Tuesday, March 20, 2018

Post Adoption Depression: I've Adopted a Baby, So Why Am I So Sad?

Post Adoption Depression.

It's one of the topics rarely discussed in the adoption community, yet it is more common than you might think.  

Why the silence?  The expectation that new parents and those congratulating new parents holds is this:  that the parents should be completely overjoyed to FINALLY be mom and dad that the typical issues that come with parenthood should be a non-issue for for those who adopt.

Sleepless nights?


Baby who refuses to eat?  


Fussy baby?  


But the truth is, "adoptive" parents are really JUST parents.  With real parental struggles and challenges.  You need to be free to struggle.  (Did you hear that?)  Your baby isn't magical.  You aren't magical.  Parenting is messy.  It's exhausting.  It's hard. It's faith-shaking.  For ALL parents.  

However, there are additional pressures put upon those who adopt.  Pressure to be perfect, thankful, fulfilled parents who enjoy every moment (no matter what) with their beautiful baby.   

So here I am to drop some Post Adoption Depression truth bombs:  

You may not have had the pregnancy hormones and the strain of giving birth, but your struggles were/are no less legitimate and authentic.  Whatever they were and are.  

Post Adoption Depression can set in days, weeks, months, or even years (yes, years) after an adoption takes place.  

Post Adoption Depression can happen for a myriad of reasons, but one that is common is struggling to attach to the baby.  The struggle to attach may be fear (what if the baby ends up going home to his or her biological parents?  what if I'm not good enough to mother this child?), obligation (feeling the need to cling to the relationship formed to the biological parents over forming a bond with the baby), guilt (for becoming a parent to another person's child), sadness (for past losses), or change (adding a child to a family can create emotional, financial, spiritual, marital strain).  You might even be feeling guilty for feeling guilty!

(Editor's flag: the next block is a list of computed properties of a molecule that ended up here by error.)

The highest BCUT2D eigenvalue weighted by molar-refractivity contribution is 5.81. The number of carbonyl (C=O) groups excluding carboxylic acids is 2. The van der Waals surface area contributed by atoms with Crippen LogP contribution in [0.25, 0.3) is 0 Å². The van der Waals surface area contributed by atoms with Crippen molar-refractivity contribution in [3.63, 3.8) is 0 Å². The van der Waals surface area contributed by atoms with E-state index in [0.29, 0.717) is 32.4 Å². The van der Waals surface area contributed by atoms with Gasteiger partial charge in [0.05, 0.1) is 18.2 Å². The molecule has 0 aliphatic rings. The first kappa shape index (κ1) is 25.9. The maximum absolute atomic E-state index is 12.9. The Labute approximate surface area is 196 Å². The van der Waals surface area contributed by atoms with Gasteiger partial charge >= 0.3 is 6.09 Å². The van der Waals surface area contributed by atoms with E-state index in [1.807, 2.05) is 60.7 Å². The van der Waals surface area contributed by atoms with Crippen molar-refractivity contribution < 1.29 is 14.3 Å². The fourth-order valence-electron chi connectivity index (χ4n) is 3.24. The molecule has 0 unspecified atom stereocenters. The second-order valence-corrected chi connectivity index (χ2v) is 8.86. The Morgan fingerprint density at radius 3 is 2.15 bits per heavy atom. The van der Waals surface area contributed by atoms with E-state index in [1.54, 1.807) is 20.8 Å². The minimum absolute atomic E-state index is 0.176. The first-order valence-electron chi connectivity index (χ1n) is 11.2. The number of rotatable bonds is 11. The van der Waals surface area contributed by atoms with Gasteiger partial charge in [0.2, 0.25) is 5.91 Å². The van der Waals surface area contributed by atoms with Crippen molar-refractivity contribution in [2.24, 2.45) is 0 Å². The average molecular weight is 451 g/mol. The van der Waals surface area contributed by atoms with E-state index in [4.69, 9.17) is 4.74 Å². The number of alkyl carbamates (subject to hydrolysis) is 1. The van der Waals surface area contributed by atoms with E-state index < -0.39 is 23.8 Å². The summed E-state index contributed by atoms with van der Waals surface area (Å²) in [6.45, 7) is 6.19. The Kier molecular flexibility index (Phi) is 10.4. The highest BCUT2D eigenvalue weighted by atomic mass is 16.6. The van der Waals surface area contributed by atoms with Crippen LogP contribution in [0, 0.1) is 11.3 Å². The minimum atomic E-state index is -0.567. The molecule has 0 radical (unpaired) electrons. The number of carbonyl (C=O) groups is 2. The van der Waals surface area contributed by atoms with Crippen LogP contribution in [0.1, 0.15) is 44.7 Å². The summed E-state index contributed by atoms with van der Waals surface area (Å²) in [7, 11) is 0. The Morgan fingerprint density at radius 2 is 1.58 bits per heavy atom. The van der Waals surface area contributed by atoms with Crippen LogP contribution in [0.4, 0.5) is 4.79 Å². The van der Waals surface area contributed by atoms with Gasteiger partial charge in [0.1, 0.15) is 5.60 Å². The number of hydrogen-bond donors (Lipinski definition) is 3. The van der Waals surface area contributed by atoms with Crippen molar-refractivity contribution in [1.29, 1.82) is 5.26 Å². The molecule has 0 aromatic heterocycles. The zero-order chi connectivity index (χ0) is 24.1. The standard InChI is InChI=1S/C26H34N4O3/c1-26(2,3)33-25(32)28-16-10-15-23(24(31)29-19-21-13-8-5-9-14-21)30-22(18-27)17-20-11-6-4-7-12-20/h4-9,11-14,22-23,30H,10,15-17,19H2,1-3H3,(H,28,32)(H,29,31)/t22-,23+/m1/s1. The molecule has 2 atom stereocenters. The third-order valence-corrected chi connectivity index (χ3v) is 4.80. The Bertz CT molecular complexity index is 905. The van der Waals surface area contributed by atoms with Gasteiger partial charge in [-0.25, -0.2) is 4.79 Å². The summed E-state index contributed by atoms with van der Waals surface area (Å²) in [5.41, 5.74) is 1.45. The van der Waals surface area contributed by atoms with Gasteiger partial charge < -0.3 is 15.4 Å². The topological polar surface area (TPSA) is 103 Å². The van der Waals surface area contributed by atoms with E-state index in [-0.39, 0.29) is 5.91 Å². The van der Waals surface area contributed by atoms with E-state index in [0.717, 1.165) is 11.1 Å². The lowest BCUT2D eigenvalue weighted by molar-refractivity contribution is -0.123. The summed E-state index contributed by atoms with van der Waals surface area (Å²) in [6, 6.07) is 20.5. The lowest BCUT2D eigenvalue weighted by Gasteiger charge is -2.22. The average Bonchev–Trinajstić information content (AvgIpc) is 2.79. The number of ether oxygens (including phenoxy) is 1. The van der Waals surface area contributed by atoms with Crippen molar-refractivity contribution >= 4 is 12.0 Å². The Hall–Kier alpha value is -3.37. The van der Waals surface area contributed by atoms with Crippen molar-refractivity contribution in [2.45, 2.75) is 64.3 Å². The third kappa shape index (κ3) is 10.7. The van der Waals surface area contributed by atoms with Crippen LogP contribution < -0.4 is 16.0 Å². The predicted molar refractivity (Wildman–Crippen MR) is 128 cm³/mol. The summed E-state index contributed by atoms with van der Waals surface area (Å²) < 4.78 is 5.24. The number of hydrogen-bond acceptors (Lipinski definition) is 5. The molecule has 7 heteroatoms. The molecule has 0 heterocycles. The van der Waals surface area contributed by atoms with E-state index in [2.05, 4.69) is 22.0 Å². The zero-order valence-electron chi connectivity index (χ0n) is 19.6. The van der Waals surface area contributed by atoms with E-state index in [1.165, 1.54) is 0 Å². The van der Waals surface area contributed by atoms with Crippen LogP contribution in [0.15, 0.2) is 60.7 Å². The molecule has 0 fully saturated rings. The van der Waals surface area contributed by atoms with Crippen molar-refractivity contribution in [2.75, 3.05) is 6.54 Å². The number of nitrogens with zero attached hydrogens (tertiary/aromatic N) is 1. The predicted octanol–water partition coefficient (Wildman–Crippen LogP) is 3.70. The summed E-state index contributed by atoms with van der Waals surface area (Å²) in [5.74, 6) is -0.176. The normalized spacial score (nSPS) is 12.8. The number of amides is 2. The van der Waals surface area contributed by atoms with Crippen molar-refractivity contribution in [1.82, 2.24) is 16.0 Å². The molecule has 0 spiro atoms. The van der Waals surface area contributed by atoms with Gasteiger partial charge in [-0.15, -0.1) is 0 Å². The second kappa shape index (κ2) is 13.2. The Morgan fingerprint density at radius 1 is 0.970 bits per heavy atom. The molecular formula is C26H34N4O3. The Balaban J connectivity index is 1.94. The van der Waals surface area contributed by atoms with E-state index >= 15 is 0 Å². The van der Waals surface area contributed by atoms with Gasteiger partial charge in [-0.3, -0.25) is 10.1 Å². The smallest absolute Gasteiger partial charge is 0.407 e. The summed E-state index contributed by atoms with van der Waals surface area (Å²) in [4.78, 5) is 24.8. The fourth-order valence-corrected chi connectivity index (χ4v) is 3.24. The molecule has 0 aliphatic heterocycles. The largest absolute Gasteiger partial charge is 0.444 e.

Pretending NOT to be depressed doesn't make the reality go away.  Post Adoption Depression is legit.   Acknowledge the pain, the struggle.  Call it out for what it is.  That's half the battle.  

If you have Post Adoption Depression, you need help.  You need support (think an adoption support group, an adoption-competent counselor, a spiritual leader, and of course, family and friends).  You need people to tell you your feelings are valid, but who offer you the encouragement to take steps forward.  

You need space:  space to feel the feelings.  It's OK to feel what you are feeling, to acknowledge that feeling, and to deal with that feeling.  In fact, that's healthy!  Because you are going to have that feeling whether you call it out for what it is or not:  so why not just keep it real?  

You need education.  What is it you need to learn more about in order to break free?  To emerge from the fog?   Who can provide those resources for you?  Learning more about a specific topic can empower you, melting away the ignorance (fear), the misconceptions.  Is it the struggles you face in an open adoption?  Special needs adoption? Transracial adoption?  Is it attachment?  Is it past trauma?  

You need action-steps.  What, based on your education, do you know that you need in order to move forward?  Perhaps it's attachment parenting techniques.  Perhaps it's more your time (self care).  Perhaps it's counseling.   Perhaps it's a combination of things.  Whatever is right for you, is right for you.

You need faith.  If you're a person of faith like I am, but you're in the rut of Post Adoption Depression, you've perhaps either turned away from God in this season or turned on God (blaming Him).  Either way, can I tell you I believe God is strong and mighty, and He's waiting for you with open arms despite your feelings toward Him in this moment?  

You need grace.  You will not move forward from any struggle in a matter of seconds.  There's no quick schemes here.  Time.  Space.  Good days and bad.  But the key is to see the issue for what it is, know that you aren't alone, and give yourself grace to stumble. 

You will get back up.  You will press on.  You will be the mommy your child needs.  Because that fire in you?  That's your mommy instinct, burning bright and fierce, and Post Adoption Depression will not have enough water to put it out.  

Maybe right now, your fire feels more like a fragile spark.  That's OK.  You've got something there.  It just needs to be fanned and fed.  Take the steps.  A better day is coming.  

Have you or someone you know faced Post Adoption Depression?  How did you emerge from the fog? 

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